Many news outlets began reporting at the end of last week that the MLB amateur draft would be limited to five rounds with the event being held over two days, June 10-11. Beyond the fifth round, teams can sign undrafted players, but the maximum signing bonus is $20,000. From most accounts, front offices wanted a longer draft, but the owners pushed back, as a cost-savings measure. It also allows some teams to continue to pay their employees.
Minnesota’s front office made decisions that cost the team multiple picks before they knew the draft was going to be shortened. The Twins lost their third-round pick for signing free agent Josh Donaldson as he rejected a qualifying offer from the Braves. Also, the club traded away their competitive balance second-round pick as part of the trade involving Kenta Maeda and Brusdar Graterol.
This leaves the Twins with their first-round pick (27th overall), second-round pick (59th overall), fourth round-pick (128th overall) and fifth-round pick (158th overall). Only having two picks in the top 127 players drafted is a tough pill to swallow, but so is only having four total picks. Fewer picks mean the Twins will have an even smaller bonus pool for signing players. Minnesota’s $4,528,600 bonus pool is the fourth smallest as they only rank above the Braves, Yankees, and Astros.
Another consideration for shortening the draft is there is little known about what kind of minor league season will be played in 2020. MLB might use the current pandemic to push for one item they have wanted, fewer affiliated minor league teams. One of Minnesota’s longest affiliates might not survive the current situation. Teams already have players in their system and the traditional 40-round draft doesn’t make sense if there aren’t multiple rookie league rosters to fill.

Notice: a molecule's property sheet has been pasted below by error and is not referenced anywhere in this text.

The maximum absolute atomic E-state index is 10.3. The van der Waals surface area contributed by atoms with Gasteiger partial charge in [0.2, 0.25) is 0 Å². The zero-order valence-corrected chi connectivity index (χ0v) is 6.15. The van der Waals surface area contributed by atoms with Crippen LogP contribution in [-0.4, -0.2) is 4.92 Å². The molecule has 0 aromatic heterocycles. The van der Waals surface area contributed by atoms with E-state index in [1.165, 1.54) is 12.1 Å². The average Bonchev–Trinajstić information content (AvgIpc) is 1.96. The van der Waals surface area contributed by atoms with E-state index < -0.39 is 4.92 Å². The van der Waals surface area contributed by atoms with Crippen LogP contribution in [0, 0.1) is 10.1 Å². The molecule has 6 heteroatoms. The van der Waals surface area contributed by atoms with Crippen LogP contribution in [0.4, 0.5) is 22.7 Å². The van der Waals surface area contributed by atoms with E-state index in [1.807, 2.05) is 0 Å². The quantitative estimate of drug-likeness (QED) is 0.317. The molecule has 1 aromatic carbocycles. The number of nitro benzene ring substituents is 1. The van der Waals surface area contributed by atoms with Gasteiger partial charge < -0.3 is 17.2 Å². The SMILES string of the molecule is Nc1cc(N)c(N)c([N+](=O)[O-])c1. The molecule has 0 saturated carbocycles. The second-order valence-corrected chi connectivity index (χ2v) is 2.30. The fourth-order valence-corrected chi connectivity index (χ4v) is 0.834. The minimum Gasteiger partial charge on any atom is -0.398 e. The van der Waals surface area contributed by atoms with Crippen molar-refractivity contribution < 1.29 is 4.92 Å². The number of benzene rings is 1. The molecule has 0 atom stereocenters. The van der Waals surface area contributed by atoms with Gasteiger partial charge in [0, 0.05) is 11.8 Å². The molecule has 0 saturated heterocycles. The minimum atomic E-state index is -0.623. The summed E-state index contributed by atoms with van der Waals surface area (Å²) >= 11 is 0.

There will also be some tough decisions for draft-eligible players. If a player isn’t taken in the first five rounds, is it worth it to sign for $20,000? Many minor league players are already struggling to make ends meet and signing bonuses in previous years could help a player to have some financial stability before making it to the big leagues.
With that being said, some of these undrafted players are going to sign. Since there will be a larger pool than normal of undrafted players, this group will have more freedom to decide which organization to join. Players and agents can look up the farm system rankings for any team. As a player, would you want to go to play for the Twins, MLB.com’s 7th ranked farm system? Or would it make more sense to go and play for an organization in the bottom ranking’s bottom half with less resistance to the big leagues?
Minnesota isn’t the lone organization or group hurt by what is left of the 2020 MLB Draft. Other organizations, college seniors and some minorities will be facing an uphill battle to make their professional baseball dreams come true.
What are your thoughts on the changes to this year’s MLB Draft? Leave a COMMENT and start the discussion.
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